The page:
looking at the manual, it appears to be an auger which terminates shy of the firebox - it would seem that this type of design would eliminate the excess heat on the auger.
This stoker is tried and true - they've been in the field for 50 years -- I have a good friend who has one in his house with the oil backup.
Never having burned either, I've wondered about this as well, and I suspect the problem is probably to do with the volume of fuel involved. My understanding is that a pellet stove has a very small amount of fuel burning at any given time - maybe about a quart pot's worth. Coal on the other hand needs to have a considerably larger volume of fire to maintain enough combustion - you have to get the coal hot to burn it, which takes a pretty good sized fire, maybe a cubic foot worth... Thus a coal stove wouldn't burn pellets because you'd get too much heat from that many pellets going up at once and overfire. A pellet stove can't burn coal even if it was pellet-sized because the fire wouldn't be big enough to be self sustaining.
This is pure guess work on my part though, so I'd hope that Corie or someone else with expertise in both technologies could say if I'm right or if there's some other reason...
I'd add to your analysis, burn rate. I think it takes coal much longer to combust than a wood pellet. The feed rate to replenish a fire would be radically different for the two fuels. Doesn't seem to me to be a realistic combination/multi-fuel option.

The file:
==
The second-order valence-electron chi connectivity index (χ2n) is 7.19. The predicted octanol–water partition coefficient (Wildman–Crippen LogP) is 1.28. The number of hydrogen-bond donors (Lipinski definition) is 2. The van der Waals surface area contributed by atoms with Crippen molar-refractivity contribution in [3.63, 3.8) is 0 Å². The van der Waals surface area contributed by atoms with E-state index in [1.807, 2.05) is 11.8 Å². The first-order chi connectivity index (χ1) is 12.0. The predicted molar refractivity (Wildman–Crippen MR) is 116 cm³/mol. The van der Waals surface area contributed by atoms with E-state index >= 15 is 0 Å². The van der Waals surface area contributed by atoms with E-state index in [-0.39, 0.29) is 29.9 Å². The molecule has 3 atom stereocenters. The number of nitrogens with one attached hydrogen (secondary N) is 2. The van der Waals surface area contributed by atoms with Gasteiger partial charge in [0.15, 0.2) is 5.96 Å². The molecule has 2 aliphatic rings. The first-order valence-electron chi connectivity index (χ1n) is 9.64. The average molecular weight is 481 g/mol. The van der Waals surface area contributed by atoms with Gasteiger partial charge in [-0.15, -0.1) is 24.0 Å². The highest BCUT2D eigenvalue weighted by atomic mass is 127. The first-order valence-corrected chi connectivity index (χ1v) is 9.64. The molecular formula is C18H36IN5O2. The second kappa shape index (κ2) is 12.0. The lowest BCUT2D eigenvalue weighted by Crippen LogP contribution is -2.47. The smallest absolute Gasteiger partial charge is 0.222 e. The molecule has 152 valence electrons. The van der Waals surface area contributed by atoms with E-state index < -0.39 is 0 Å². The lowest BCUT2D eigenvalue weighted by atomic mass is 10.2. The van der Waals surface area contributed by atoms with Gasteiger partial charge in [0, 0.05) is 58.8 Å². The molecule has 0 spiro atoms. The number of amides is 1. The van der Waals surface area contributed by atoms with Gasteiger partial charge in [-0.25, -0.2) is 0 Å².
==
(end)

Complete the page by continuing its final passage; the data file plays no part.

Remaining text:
Wouldn't seem to me like feed rates would be that big a deal - after all we have adjustments for such things, though it might take a "coal setting" and a "pellet setting" to set appropriate adjustment ranges. However I think some of the other issues raised are probably better reasons why it wouldn't work...
augers work fine in many many coal applications, the key is to not have the air enter untill a point much higher in the "burn pot" thus preventing excess heat on the auger. this setup usually requires more space than push-block design, thus it is more common in coal furnaces, in a stove where space and compact design is a concern push-blocks are favored. the reason augers have problems in this setup has to do with two issues combining; the close proximity of the fire bed to the auger heating and thus softening the steel, and the abrasive grinding that takes place w/ anthricite vs. softer coals, this causes wear on the auger in excess of other applications where the perform well for decades of use.